The 28-member session Friday in Brussels was rescheduled to accommodate Tillerson, who reversed course amid criticism that by his planned absence he had offered proof of the new administration’s indifference to the transatlantic military alliance.
[Tillerson clashes with NATO allies on defense spending during brief meeting]
“Rookie error, plain and simple,” one former State Department employee said, noting that department officials in charge of dealings with NATO and Europe were cut out of many planning discussions.
The debacle may serve as an example of how Tillerson’s corporate insistence on efficient time management did not serve him well, another official said.
But Darroch, the British ambassador, said the dust-up over the NATO meeting ended well, with Tillerson making room for it in his schedule.
“It’s great that he’s coming over to Europe pretty much just for this meeting, racking up the air miles already, and so it’s all fine,” Darroch said with a smile.
Tillerson has opted to scrap at least two senior jobs formerly housed on the seventh floor, including that of department counselor, the Tillerson aide said. Some secretaries have used that job as a kind of in-house truth-teller, someone empowered to tell the boss she or he is making a mistake. Other secretaries of state have used the counselor to act as a surrogate, or like Tillerson, opted not to fill the position at all.
Rumors that Tillerson does not plan to fill the many vacancies at the assistant-secretary level are not true, the aide said. But a lack of guidance from Tillerson since he arrived Feb. 2 has fostered a sense among career diplomats that they are considered an obstacle to change, one department official said.
“We’re rooting for our secretary of state to come around, and trying to figure out a way to convince him we do work for administrations of both parties,” the official said.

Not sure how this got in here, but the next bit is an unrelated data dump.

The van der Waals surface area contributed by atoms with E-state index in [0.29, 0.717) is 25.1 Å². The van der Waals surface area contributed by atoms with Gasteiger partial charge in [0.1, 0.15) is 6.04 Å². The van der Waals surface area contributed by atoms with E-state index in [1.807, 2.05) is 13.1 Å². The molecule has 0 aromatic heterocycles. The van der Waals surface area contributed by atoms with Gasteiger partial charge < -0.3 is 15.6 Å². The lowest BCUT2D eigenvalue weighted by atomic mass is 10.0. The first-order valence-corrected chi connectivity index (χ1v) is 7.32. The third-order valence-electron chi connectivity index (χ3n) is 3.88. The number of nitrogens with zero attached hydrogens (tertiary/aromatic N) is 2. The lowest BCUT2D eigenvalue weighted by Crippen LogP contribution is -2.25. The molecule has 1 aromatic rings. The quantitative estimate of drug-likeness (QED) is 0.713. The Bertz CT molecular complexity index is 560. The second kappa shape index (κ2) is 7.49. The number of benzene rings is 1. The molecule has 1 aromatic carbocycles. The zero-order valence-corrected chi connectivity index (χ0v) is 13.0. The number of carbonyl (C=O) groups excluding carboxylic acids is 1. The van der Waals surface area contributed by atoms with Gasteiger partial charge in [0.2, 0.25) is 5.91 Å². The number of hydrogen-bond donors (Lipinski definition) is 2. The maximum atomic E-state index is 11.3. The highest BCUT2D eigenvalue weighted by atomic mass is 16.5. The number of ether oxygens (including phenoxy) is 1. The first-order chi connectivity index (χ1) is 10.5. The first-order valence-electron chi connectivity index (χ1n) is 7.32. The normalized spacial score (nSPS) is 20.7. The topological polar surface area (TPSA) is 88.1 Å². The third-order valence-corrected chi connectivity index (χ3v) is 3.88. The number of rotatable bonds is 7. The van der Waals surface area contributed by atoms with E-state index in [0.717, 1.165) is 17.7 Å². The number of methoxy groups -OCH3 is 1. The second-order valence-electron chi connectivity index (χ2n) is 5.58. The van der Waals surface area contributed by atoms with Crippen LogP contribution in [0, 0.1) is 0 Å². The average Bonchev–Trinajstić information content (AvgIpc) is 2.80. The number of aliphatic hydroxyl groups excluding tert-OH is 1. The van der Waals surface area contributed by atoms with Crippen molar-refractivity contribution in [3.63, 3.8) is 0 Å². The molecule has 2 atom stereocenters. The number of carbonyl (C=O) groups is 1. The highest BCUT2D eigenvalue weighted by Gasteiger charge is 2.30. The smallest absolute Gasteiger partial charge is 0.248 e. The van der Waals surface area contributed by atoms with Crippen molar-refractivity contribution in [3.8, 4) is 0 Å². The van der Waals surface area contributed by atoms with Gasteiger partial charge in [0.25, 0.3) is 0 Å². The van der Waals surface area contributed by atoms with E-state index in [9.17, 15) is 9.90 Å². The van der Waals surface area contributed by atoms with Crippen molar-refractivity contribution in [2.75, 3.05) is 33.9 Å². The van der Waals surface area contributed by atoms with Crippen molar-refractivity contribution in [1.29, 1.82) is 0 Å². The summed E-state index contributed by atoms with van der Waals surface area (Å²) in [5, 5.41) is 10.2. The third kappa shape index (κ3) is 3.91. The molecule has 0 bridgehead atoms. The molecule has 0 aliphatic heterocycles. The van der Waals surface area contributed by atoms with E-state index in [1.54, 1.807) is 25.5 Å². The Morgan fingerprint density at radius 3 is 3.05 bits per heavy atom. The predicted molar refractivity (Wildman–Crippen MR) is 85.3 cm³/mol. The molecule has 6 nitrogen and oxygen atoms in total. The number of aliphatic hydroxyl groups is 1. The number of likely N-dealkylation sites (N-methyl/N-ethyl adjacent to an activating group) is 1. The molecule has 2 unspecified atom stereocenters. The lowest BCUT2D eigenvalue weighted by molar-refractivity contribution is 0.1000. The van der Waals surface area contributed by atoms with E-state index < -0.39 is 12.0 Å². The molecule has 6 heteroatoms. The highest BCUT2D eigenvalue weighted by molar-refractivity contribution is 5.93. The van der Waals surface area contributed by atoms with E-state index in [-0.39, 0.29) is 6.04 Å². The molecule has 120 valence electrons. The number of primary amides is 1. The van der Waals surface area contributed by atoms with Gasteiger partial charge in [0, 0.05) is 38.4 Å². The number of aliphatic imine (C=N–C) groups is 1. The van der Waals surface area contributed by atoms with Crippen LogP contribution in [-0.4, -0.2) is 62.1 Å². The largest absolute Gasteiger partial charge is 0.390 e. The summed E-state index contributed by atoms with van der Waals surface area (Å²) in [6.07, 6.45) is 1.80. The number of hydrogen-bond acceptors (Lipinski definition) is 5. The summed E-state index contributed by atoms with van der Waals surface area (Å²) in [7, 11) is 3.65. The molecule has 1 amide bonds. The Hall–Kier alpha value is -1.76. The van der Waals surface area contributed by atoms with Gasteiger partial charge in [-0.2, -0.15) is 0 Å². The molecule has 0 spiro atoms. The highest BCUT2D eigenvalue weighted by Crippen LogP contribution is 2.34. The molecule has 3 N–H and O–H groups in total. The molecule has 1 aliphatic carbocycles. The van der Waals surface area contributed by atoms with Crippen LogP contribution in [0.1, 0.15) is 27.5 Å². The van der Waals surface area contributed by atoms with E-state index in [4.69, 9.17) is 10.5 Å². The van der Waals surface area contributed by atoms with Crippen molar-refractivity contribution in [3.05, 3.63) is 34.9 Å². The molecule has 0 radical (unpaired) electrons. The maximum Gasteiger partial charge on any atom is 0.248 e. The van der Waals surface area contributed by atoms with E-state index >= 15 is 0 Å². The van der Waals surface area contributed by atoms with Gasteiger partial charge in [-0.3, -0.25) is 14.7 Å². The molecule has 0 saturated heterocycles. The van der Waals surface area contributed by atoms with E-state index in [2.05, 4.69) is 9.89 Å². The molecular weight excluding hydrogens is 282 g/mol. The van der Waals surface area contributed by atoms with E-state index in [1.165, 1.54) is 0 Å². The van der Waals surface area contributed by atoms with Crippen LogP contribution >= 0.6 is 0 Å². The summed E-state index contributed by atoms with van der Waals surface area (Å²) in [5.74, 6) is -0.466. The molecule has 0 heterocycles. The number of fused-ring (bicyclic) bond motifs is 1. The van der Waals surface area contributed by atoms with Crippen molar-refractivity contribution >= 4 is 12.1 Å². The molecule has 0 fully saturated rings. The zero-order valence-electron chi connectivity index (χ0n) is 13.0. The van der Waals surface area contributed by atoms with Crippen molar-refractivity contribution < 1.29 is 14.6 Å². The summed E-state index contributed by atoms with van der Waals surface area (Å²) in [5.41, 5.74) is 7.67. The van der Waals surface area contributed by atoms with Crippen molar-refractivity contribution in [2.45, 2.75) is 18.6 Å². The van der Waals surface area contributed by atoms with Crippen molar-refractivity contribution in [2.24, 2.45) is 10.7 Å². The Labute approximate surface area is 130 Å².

Tillerson has told employees that he will travel less than previous secretaries did and will take a smaller, faster plane that is more like the corporate jets of his former life. The government plane he is using this week in Europe has room for fewer than a dozen staff members, perhaps half the contingent that customarily traveled with recent predecessors.
No official note-taker accompanied him on a recent trip, so senior aides did the job to have a record of his talks with foreign ministers, according to a congressional aide.
[Rex Tillerson’s view of media access is completely backward]
On Thursday, Tillerson held his first visit with State Department employees abroad, at the U.S. Embassy in Ankara, where he appeared to acknowledge some dissent in the ranks when he urged “honest” confrontation of differing opinions.
“That’s how we come to a better decision in all that we do. And only if we do that can we then be honest with all of our partners and allies around the world as well. And still, I mean, we’re going to have our differences, but we’re going to be very honest and open about those, so at least we understand them.”
Julie Tate contributed to this report.